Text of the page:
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Syrian rebels ask US to shoot down Assad's warplanes with Patriot missiles

A Syrian opposition leader said Tuesday that he had asked the United States to defend rebel-held areas with Patriot missiles. 

NATO already has Patriot surface-to-air missile batteries in NATO-member Turkey to help defend the country from potential airstrikes by President Bashar Assad's regime.

Syrian opposition leader Mouaz al-Khatib — who appeared Tuesday as the representative of Syria at an Arab League summit meeting following the Assad regime's suspension — said that he had asked Secretary of State John Kerry "to extend the umbrella of the Patriot missiles to cover the Syrian north and he promised to study the subject," Reuters reported.

The insurgents have few weapons to counter Assad's helicopter gunships and warplanes. Al-Khatib added that the United States should play a bigger role in helping end the two-year-old conflict in Syria, blaming Assad's government for what he called its refusal to solve the crisis. 

Al-Khatib, who is considered a moderate preacher, appeared at the summit despite his resignation as the head of the Syrian National Coalition on Sunday, when he slammed the lack of action by the international community. An estimated 70,000 Syrians have been killed in the two-year conflict.

"We have been slaughtered under the watchful eyes of the world for two years, in an unprecedented manner by a vicious regime," he said Sunday.

"Everything that happened to the Syrian people — from destruction of infrastructure, arrest of tens of thousands of their children, displacement of tens of thousands, and other tragedies — is not enough for the world to make an international decision to allow people to defend themselves," he added.

However, NATO said on Tuesday that it was not going to get involved in the conflict. "NATO has no intention to intervene militarily in Syria," a NATO official told Reuters.

Anti-Assad forces suffered a further blow Sunday night when the founder of the insurgent Free Syrian Army had his leg severed by an explosion in an apparent assassination attempt, opposition sources told Reuters. Colonel Riad al-Asaad's wounds were not life-threatening and he was moved from Syria to a hospital in Turkey, a Turkish official said.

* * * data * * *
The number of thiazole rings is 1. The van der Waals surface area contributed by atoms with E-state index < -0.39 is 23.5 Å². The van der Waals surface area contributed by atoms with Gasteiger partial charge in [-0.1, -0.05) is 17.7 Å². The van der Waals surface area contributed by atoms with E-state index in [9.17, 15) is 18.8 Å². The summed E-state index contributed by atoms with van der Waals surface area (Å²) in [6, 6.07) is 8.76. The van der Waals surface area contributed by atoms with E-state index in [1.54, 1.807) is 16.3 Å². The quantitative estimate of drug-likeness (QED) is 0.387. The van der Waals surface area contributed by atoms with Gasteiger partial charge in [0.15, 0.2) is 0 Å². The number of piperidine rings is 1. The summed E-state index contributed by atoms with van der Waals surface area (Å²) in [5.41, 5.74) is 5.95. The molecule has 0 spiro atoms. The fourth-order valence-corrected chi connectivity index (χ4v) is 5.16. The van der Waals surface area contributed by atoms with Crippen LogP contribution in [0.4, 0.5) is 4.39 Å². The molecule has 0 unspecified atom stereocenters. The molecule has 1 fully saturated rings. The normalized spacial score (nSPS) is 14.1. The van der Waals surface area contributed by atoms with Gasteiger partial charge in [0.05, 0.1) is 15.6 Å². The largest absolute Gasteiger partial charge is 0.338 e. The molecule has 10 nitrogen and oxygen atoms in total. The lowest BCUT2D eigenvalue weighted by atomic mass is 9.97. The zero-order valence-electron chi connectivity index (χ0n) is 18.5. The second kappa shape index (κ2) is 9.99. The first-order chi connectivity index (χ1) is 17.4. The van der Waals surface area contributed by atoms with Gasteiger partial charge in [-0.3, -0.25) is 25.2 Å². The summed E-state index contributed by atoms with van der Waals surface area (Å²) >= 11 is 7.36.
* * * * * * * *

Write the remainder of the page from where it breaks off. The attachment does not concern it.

The West and Arab nations’ perceived inaction in the face of the slaughter and destruction infuriates many Syrian opposition members, who say they cannot topple Assad without military hardware like anti-tank mines and anti-aircraft missiles.

That hesitancy is especially galling for many in the opposition given that other countries are already involved in the war to an extent: Russia, Iran and Lebanese militant group Hezbollah support the regime more-or-less openly, while the United States, Europe and much of the Sunni Arab world are arrayed behind the rebels.

There are fears in the West that heavy weapons given to the rebels could fall into the hands of extremist groups fighting alongside them, such as Jabhat al-Nusra.

Despite of attempts to contain the crisis, the conflict is bleeding across its borders.

The civil war has already displaced an estimated 3 million Syrians, and sent more than a million fleeing into neighboring countries.

The conflict has also inflamed sectarian tensions in neighboring Lebanon, which suffered its own vicious civil war. Fears are growing that the violence will ignite simmering Sunni-Shiite tensions in Iraq.

On Monday, Jordan closed its main border crossing with Syria after two days of fighting there between Syrian troops and rebel fighters.

Rebels have also overrun several towns near the Israeli-occupied Golan Heights, fueling tensions in the sensitive military zone. 

Reuters contributed to this report.


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